At the height of the GFC, CalPERS was forced to sell assets it didn’t want to sell at the worst possible time. “What was actually liquid, was the high-quality stuff,” recalled Dan Bienvenue, deputy CIO at CalPERS who joined the fund back in 2004, speaking in a recent board meeting.
The Californian pension fund found itself overweight assets it no longer wanted to hold but finding a bidder was like staring into an abyss. In short, the GFC exposed a profound liquidity crisis, revealing that the giant fund had lost control of its own funding levels with a large securities lending book lent out for cash, liquidity spread throughout asset classes, and poor visibility on what capital calls lay around the corner.
Lessons learnt during those traumatic months rewrote CalPERS approach to liquidity, fed into the decision to add a 5 per cent strategic allocation to leverage and instilled a determination to be able to lean into opportunities in a down market.
Years in the making, these changes are now crystallised in the fund’s latest strategic asset allocation, in execution since July this year. “I can think of few things that are more important than we are prepared to be a buyer as opposed to having to be a seller when the market turns,” said board member Lisa Middleton.
Strategy in Action
Today, the $429 billion pension fund has dry powder on hand to invest, recently witnessed in an ability to buy into opportunities during the pandemic-induced sell off. Unfunded commitments sit ready in dry powder for partners. Dry powder also sits in separately managed accounts, at the ready to deploy alongside handpicked strategic partners in co-investment vehicles. Unlike in the past, all capital calls are in line with assumptions and models, and come at the right pace.
CalPERS sources of liquidity are deliberately diverse. Alongside dry powder stores or the ability to tap pension contributions as a source of liquidity, the fund can seize the opportunity to invest in distressed assets by selling equities, using that cash to purchase the asset while using an equity future to maintain the equity exposure. It amounts to liquidity on demand from the fund’s huge pool of liquid public market assets that are both saleable and desirable. A centralised approach also allows the fund to choose which funding sources best optimises the cost and composition for the portfolio at the time.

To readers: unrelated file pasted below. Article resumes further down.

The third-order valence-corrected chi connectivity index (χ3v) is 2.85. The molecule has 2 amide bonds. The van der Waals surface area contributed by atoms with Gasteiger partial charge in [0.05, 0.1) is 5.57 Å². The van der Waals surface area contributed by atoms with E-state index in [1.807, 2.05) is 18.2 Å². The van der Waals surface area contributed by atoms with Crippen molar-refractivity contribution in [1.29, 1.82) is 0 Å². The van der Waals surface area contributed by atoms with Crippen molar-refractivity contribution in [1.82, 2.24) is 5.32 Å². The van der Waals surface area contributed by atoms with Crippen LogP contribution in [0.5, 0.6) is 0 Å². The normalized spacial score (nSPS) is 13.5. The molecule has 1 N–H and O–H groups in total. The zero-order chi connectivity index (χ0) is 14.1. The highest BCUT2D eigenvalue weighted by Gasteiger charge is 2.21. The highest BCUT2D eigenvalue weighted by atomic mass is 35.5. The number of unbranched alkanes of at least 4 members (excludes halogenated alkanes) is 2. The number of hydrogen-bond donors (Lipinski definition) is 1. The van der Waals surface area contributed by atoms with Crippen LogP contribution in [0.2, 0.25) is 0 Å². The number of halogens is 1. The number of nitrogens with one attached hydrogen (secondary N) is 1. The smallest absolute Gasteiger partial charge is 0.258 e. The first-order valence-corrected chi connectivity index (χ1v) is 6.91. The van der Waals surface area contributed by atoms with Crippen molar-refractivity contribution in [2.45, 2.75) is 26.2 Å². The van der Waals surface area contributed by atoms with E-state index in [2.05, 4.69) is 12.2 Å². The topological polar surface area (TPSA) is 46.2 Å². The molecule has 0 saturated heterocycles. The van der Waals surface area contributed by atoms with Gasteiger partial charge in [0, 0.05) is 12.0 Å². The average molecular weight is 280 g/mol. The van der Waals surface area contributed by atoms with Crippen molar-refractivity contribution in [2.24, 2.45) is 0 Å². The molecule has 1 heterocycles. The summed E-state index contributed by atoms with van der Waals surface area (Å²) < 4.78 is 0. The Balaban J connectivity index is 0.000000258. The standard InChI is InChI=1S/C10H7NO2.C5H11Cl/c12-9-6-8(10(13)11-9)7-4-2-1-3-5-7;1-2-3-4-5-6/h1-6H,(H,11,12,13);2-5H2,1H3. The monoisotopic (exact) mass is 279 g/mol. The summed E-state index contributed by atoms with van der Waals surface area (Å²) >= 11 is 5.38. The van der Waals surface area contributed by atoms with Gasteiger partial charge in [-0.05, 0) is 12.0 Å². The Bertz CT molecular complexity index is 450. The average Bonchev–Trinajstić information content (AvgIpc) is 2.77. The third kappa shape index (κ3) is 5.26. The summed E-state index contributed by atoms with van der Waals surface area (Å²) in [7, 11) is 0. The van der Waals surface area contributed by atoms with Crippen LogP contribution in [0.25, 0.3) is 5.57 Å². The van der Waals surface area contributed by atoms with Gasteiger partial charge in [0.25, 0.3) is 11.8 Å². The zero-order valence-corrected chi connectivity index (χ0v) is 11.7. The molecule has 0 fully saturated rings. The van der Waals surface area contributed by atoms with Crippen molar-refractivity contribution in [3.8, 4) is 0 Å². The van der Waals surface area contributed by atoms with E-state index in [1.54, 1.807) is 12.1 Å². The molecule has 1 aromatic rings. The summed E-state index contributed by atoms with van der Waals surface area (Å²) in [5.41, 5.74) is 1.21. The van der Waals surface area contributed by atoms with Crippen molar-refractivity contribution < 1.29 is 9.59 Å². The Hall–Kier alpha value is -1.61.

Today CalPERS has shrunk its securities lending book, and collateral calls are based on equity for equity the means collateral levels don’t change but move at the same pace as the market, Bienvenue said.
CalPERS regularly reports on its liquidity and leverage position – liquidity levels have been lower in recent months and could fall further on another leg down in markets. But a central pillar to the strategy and mark of its success lies in the fact the investment team doesn’t need to continually focus on liquidity because the pacing and framework is set in place. “We can focus on investment,” CalPERS’ investment director Michael Krimm, told the board.
Today, liquidity provisioning takes into account capital calls and margin for derivatives all with an eye on market movements and volatility based on internal forecasting models. Managing liquidity involves participation from across the fund, forecasting rebalancing needs, planning for capital calls and identifying market trends in a robust process.
The board heard how deep dive analysis over the years involved an exploration of the liquidity inherent in CalPERS assets, exploring the ease with which an asset can be traded and the income it generates. Findings revealed cash, government bonds and equities have the highest level of liquidity and are easily sold to meet funding needs. In contrast private equity and private debt have higher returns, but less opportunity to generate cash on demand.